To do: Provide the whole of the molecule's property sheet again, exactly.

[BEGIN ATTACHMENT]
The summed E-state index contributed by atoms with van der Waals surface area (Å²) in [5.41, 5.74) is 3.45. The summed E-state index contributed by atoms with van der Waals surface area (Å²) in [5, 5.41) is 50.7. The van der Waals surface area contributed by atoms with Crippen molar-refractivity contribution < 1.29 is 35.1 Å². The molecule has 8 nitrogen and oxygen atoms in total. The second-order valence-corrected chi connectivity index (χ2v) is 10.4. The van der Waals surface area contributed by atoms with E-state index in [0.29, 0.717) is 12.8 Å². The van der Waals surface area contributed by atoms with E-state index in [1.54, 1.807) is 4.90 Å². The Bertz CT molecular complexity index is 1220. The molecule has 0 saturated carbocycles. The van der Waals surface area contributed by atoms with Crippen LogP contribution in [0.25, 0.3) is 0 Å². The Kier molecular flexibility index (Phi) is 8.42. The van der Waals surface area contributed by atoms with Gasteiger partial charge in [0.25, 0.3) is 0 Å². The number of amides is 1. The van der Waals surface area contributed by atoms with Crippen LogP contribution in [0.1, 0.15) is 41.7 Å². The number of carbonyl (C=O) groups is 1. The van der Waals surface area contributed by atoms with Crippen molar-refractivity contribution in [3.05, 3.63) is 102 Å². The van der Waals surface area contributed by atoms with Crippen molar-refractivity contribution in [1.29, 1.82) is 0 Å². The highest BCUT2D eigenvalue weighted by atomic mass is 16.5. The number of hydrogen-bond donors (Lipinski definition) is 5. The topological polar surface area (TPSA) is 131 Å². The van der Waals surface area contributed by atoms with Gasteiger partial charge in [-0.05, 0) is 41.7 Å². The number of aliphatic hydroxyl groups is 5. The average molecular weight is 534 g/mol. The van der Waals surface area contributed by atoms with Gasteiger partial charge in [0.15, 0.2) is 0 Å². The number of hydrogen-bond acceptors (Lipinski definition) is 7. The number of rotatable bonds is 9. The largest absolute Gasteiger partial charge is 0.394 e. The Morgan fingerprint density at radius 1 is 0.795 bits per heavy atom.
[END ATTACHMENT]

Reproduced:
The summed E-state index contributed by atoms with van der Waals surface area (Å²) in [5.41, 5.74) is 3.45. The summed E-state index contributed by atoms with van der Waals surface area (Å²) in [5, 5.41) is 50.7. The van der Waals surface area contributed by atoms with Crippen molar-refractivity contribution < 1.29 is 35.1 Å². The molecule has 8 nitrogen and oxygen atoms in total. The second-order valence-corrected chi connectivity index (χ2v) is 10.4. The van der Waals surface area contributed by atoms with E-state index in [0.29, 0.717) is 12.8 Å². The van der Waals surface area contributed by atoms with E-state index in [1.54, 1.807) is 4.90 Å². The Bertz CT molecular complexity index is 1220. The molecule has 0 saturated carbocycles. The van der Waals surface area contributed by atoms with Crippen LogP contribution in [0.25, 0.3) is 0 Å². The Kier molecular flexibility index (Phi) is 8.42. The van der Waals surface area contributed by atoms with Gasteiger partial charge in [0.25, 0.3) is 0 Å². The number of amides is 1. The van der Waals surface area contributed by atoms with Crippen LogP contribution in [0.1, 0.15) is 41.7 Å². The number of carbonyl (C=O) groups is 1. The van der Waals surface area contributed by atoms with Crippen molar-refractivity contribution in [3.05, 3.63) is 102 Å². The van der Waals surface area contributed by atoms with Crippen molar-refractivity contribution in [1.29, 1.82) is 0 Å². The highest BCUT2D eigenvalue weighted by atomic mass is 16.5. The number of hydrogen-bond donors (Lipinski definition) is 5. The topological polar surface area (TPSA) is 131 Å². The van der Waals surface area contributed by atoms with Gasteiger partial charge in [-0.05, 0) is 41.7 Å². The number of aliphatic hydroxyl groups is 5. The average molecular weight is 534 g/mol. The van der Waals surface area contributed by atoms with Gasteiger partial charge in [0.15, 0.2) is 0 Å². The number of hydrogen-bond acceptors (Lipinski definition) is 7. The number of rotatable bonds is 9. The largest absolute Gasteiger partial charge is 0.394 e. The Morgan fingerprint density at radius 1 is 0.795 bits per heavy atom.